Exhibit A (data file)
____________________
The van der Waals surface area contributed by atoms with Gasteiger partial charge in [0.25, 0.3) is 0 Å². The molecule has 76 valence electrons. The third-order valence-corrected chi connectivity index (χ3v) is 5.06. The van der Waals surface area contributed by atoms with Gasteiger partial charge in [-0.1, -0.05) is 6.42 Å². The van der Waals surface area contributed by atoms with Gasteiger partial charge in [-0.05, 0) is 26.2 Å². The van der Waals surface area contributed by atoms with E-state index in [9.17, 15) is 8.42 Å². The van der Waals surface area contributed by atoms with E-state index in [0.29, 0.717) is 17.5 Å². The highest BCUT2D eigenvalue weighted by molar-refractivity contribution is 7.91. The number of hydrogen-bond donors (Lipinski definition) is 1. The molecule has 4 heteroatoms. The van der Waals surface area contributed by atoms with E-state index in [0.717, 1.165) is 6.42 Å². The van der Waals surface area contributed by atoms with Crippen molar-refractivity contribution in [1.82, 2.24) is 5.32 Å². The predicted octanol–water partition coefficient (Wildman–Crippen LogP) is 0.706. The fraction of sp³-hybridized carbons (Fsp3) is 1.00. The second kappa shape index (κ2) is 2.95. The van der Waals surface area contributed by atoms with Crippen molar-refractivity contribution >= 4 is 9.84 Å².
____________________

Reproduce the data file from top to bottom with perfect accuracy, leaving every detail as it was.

The van der Waals surface area contributed by atoms with Gasteiger partial charge in [0.25, 0.3) is 0 Å². The molecule has 76 valence electrons. The third-order valence-corrected chi connectivity index (χ3v) is 5.06. The van der Waals surface area contributed by atoms with Gasteiger partial charge in [-0.1, -0.05) is 6.42 Å². The van der Waals surface area contributed by atoms with Gasteiger partial charge in [-0.05, 0) is 26.2 Å². The van der Waals surface area contributed by atoms with E-state index in [9.17, 15) is 8.42 Å². The van der Waals surface area contributed by atoms with E-state index in [0.29, 0.717) is 17.5 Å². The highest BCUT2D eigenvalue weighted by molar-refractivity contribution is 7.91. The number of hydrogen-bond donors (Lipinski definition) is 1. The molecule has 4 heteroatoms. The van der Waals surface area contributed by atoms with E-state index in [0.717, 1.165) is 6.42 Å². The van der Waals surface area contributed by atoms with Crippen molar-refractivity contribution in [1.82, 2.24) is 5.32 Å². The predicted octanol–water partition coefficient (Wildman–Crippen LogP) is 0.706. The fraction of sp³-hybridized carbons (Fsp3) is 1.00. The second kappa shape index (κ2) is 2.95. The van der Waals surface area contributed by atoms with Crippen molar-refractivity contribution >= 4 is 9.84 Å².